Yahiko Line

The Yahiko Line (弥彦線, Yahiko-sen) is a Japanese railway line operated by East Japan Railway Company (JR East) which connects Yahiko Station in the village of Yahiko and Higashi-Sanjō Station in the city of Sanjo, both in Niigata Prefecture. The line shares its name with both Yahiko Village and nearby Mt. Yahiko.

Yahiko Line
Overview
Native name弥彦線
TypeRegional rail
LocaleNiigata Prefecture
TerminiHigashi-Sanjō
Yahiko
Stations8
Operation
Opened1916
OwnerJR East
Rolling stock115 series/E127 series/E129 series
Technical
Line length17.5 km (10.9 mi)
Track gauge1,067 mm (3 ft 6 in)
Electrification1,500 V DC overhead catenary
Operating speed85 km/h (55 mph)
Route map

Stations

Name Japanese Distance
(km)
Transfers   Location
Yahiko 弥彦 0.0   Yahiko Niigata Prefecture
Yahagi 矢作 2.3  
Yoshida 吉田 4.9 Echigo Line Tsubame
Nishi-Tsubame 西燕 8.0  
Tsubame 10.3  
Tsubame-Sanjō 燕三条 12.9 Joetsu Shinkansen Sanjō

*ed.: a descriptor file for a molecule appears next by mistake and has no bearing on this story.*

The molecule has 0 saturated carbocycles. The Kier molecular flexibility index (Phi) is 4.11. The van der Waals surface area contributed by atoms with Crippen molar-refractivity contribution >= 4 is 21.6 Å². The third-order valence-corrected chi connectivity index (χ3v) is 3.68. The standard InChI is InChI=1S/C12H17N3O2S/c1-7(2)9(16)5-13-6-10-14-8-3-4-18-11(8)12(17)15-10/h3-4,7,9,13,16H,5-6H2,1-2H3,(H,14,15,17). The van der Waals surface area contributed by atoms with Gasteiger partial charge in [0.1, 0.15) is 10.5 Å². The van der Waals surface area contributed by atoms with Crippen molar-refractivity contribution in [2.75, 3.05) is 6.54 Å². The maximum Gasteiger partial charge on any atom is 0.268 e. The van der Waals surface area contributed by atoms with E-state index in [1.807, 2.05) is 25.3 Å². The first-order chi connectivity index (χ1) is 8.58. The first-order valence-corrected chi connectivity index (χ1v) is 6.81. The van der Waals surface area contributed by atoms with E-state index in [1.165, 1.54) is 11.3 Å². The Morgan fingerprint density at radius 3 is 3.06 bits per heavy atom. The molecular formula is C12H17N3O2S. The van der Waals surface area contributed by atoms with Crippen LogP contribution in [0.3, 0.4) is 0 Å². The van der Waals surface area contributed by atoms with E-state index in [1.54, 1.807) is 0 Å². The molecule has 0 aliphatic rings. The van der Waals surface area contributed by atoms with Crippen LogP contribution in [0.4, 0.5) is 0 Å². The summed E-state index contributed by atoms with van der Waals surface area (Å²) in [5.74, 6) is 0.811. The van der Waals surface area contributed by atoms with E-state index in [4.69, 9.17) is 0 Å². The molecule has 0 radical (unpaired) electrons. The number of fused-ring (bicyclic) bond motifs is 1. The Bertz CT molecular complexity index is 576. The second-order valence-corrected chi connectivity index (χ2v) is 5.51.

Kita-Sanjō 北三条 15.4  
Higashi-Sanjō 東三条 17.4 Shinetsu Main Line
Echigo-Ōsaki 越後大崎 - Closed 1985
Ōura 大浦 - Closed 1985
Echigo-Nagasawa 越後長沢 - Closed 1985

Symbols:

  • | - Single-track
  • ◇ - Single-track; station where trains can pass

Rolling stock

New E129 series EMUs were introduced on local services on the line from fiscal 2014.[1]

Former

  • 115-500 series 2 car EMUs (until March 2015)

History

The Echigo Railway opened the Yahiko to Yoshida section in 1916 and extended the line to Higashi-Sanjo in 1926. The company was nationalised in 1927.

Freight services ceased in 1960, and the line was electrified in 1984.

Former connecting lines

  • Tsubame Station: The Niigata Kotsu opened a 34 km line electrified at 1,500 V DC to Sekiya on the Echigo Line in 1933. Freight services ceased in 1982, and the line closed between 1993 and 1999.
  • Higashi-Sanjo station: An 8 km line to Echigo Nagasawa operated between 1927 and 1985.

References

This article incorporates material from the corresponding article in the Japanese Wikipedia.

  1. 通勤形車両の新造計画について [New commuter train manufacture plans] (PDF) (in Japanese). East Japan Railway Company. 2 July 2013. Retrieved 2 July 2013.
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